This Course uses a holistic framework to explore the reasons why appropriate nutrition and hydration in palliative care is important. The broad nutritional needs of the person approaching end of life are addressed, and practical suggestions for how health professionals can accurately assess and manage these needs are provided.
- State the major tenet of palliative care and how this relates to nutrition and hydration
- Describe the assessment of a person for nutrition and hydration requirements, clearly differentiating between malnutrition and dehydration, and hunger and thirst
- Describe practical ways to ensure appropriate and timely nutrition and hydration are administered to a person at the end of life
- The role of nutrition in palliative care
- Hydration and nutritional assessment
- Ethical dilemmas in palliative care
- Signs and symptoms of imminent death
All healthcare professionals, especially those working in the following settings:
- Palliative care
- Aged care
- Community care; and
- Acute care.
Reiterate the nutritional and hydration needs of people receiving palliative care, with awareness that the major tenet of palliative care is the comfort of the individual. Further, this VLA will clarify the role of the healthcare professional in relation to the provision of nutrition and hydration as the person nears death.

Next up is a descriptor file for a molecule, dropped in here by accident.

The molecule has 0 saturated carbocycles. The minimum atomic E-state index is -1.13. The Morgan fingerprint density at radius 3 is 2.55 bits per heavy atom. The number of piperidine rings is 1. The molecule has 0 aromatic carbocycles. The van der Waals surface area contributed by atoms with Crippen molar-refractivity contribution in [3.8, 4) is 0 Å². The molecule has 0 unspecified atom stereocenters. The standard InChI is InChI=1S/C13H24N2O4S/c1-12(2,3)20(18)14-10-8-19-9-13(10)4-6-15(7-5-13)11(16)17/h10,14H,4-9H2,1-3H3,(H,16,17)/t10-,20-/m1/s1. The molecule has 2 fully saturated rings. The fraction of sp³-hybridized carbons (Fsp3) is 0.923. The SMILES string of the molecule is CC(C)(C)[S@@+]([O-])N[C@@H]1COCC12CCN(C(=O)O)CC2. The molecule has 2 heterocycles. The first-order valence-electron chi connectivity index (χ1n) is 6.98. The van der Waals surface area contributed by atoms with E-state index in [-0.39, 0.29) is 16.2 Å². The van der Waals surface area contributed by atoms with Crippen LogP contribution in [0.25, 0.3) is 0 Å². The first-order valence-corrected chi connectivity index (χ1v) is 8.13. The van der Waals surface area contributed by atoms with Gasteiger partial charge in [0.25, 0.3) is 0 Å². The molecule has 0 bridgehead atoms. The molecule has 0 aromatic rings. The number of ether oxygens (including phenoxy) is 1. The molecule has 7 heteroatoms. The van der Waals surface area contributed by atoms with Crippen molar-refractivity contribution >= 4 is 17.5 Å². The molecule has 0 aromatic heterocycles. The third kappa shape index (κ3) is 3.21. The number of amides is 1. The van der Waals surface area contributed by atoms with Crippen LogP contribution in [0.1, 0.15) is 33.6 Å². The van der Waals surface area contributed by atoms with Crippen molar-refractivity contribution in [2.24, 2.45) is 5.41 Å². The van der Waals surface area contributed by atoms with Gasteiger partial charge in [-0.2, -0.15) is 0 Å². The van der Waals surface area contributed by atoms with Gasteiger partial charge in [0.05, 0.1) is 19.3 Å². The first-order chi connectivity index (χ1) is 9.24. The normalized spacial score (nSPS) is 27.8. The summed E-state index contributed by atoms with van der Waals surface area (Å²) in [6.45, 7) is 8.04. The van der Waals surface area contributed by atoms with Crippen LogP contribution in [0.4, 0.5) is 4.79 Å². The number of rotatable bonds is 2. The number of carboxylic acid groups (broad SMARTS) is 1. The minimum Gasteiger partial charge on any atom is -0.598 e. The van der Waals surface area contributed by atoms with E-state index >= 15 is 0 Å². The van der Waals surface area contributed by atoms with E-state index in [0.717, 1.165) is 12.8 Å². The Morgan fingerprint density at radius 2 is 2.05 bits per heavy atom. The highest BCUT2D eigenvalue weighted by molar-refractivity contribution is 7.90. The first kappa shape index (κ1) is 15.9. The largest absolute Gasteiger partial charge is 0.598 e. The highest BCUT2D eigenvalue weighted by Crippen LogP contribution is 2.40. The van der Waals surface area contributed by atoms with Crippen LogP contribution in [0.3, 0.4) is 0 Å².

A person requiring palliative care often presents with fragility and general weakness. During assessment, they may describe difficulties with their appetite, diet, and fluid intake. Readily observable changes in their appearance might also be evident. In order to address the tenet of comfort for the individual, and to subsequently meet the individual’s daily comfort needs, it is critical that healthcare professionals accurately assess and manage these changes. Decisions in relation to the nutritional and hydration needs of a person can then be made together with the person approaching end of life, their caregiver and other members of the interdisciplinary healthcare team.
Health professionals in Australia that are registered with AHPRA are required to obtain continuing professional development (CPD) hours/points each year that relates to their context of practice, in order to comply with mandatory regulatory requirements.